Through gritted teeth my friend said “She didn’t answer you because she CAN’T talk. But I can see in her eyes that she wants a cup of tea. Every time you come around please give her a cup of tea”.

The lady was given a cup of tea and she held it with both hands and sculled it! She gave my friend a big smile.

That’s a Sydney Nursing Home in 2017. Seriously? How would you feel never being offered a cup of tea, watching everyone else drinking their tea. It’s appalling on such a basic level. I bet that tea lady received no training on common issues like “aphasia” – the inability to speak because a tiny part of your brain is damaged.

“We could only use three continence pads for any resident on any day”.

Nurse Verlie says: “True years ago and still true today.

Three was the limit when I worked in a Nursing Home over 20 years ago and I asked someone working in a national brand nursing home in 2018 and was told that 3 pads per 24 hours is the limit per resident.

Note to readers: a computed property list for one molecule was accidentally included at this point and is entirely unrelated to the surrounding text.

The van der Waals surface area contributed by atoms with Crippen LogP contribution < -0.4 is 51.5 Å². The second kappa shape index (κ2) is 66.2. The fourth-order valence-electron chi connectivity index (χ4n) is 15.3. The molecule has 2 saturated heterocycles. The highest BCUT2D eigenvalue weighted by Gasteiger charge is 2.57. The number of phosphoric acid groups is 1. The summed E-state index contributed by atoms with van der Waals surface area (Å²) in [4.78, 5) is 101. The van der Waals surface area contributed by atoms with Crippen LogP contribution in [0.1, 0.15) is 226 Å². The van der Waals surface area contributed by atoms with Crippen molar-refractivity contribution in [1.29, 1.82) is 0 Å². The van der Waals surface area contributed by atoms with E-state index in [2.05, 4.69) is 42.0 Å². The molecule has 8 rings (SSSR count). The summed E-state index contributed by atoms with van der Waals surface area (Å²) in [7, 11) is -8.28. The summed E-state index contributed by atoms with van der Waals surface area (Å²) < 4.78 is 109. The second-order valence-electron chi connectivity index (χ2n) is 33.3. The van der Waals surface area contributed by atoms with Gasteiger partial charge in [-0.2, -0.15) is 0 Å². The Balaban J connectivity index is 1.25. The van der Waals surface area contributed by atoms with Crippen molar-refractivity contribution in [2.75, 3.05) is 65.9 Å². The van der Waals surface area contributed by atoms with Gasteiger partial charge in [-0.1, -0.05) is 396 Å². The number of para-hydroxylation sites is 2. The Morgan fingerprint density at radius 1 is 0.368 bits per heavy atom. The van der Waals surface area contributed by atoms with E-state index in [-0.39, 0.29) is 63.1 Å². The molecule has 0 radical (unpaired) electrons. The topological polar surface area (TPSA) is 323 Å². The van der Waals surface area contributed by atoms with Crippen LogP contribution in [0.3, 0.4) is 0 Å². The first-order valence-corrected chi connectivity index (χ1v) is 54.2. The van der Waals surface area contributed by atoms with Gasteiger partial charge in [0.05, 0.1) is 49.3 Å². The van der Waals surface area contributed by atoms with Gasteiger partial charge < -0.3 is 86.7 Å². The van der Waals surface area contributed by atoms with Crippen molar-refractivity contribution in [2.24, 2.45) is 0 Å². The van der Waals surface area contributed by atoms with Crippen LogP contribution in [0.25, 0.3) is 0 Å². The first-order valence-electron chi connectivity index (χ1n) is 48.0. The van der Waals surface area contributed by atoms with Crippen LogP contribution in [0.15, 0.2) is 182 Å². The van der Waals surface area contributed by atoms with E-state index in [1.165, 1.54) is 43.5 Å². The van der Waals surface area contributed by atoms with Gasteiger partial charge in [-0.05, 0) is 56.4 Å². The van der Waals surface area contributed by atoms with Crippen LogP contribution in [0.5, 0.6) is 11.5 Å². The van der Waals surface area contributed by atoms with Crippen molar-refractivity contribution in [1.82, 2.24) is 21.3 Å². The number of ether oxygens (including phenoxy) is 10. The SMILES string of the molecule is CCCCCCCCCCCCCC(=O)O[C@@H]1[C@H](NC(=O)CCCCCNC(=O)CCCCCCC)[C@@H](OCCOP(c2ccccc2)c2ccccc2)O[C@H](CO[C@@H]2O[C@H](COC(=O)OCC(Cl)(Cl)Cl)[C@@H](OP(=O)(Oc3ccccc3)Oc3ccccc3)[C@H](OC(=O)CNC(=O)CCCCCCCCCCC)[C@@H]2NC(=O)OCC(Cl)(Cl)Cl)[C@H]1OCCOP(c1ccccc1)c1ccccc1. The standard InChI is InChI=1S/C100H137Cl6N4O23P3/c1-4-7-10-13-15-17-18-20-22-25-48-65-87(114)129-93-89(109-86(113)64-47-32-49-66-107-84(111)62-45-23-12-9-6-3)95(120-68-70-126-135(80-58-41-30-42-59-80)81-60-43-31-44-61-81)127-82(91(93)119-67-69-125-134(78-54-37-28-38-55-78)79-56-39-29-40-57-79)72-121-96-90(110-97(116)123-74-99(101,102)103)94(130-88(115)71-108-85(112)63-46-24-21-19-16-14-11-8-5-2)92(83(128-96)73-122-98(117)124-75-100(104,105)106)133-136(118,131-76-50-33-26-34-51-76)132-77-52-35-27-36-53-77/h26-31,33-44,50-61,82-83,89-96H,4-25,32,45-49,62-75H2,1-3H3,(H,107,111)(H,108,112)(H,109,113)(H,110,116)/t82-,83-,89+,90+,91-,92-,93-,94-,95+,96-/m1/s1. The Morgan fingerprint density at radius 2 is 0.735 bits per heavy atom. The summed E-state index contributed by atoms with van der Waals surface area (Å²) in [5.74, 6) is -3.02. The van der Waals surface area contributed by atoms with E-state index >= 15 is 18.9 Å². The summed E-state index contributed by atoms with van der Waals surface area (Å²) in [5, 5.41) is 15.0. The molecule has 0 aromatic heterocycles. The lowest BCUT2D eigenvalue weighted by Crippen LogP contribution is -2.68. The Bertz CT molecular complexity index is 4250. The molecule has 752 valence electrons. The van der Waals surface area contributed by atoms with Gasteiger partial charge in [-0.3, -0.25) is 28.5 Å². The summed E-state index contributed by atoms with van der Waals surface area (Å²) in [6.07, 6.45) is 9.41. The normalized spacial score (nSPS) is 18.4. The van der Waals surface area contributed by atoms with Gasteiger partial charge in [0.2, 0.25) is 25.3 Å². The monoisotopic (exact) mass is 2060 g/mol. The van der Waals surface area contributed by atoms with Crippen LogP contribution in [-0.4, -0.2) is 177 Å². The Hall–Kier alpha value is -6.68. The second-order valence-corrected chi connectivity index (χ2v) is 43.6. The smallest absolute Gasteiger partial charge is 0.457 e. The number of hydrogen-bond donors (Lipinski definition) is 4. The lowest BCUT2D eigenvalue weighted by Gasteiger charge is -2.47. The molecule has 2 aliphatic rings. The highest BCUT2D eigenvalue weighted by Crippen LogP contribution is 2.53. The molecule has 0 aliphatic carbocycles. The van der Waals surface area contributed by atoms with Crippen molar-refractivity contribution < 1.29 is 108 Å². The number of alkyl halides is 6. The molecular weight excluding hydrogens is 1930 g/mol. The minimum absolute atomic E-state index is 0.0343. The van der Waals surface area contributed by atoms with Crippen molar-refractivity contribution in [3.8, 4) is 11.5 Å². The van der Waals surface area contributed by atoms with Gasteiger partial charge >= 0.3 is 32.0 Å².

Why is there a limit?

Why should an older person have to sit in urine or faeces to meet a pad limit? Then the Government wonders why so many elders get urinary tract infections and end up in hospital being treated, and sometimes dying, from their Urinary Tract Infection which has spread to their blood.

There is no dignity or quality of care with pad limits.”

Verlie Hall - Founder Daughterly Care

“Just go in your pad”

“I visited my Aunty in a “lovely new” Nursing Home. She was in her mid-90s. I always described my Aunty as “the lady of the family”. Her whole life she presented elegantly, well dressed with beautiful hair and make-up. She took care of her appearance and she spoke well and was full of love and grace.

My brother was in his 50s and I was in my 40s when we visited my Aunty in the nursing home. We were literally sitting at her knee, along with my cousin, my Aunty’s daughter.

My Aunty waved down a caregiver or nurse and asked to go to the toilet. In front of us – her guests – my Aunty was told “you have a pad on, just go in your pad”. Where is the dignity in being denied being taken to the toilet when you know you want to go and you can walk with assistance?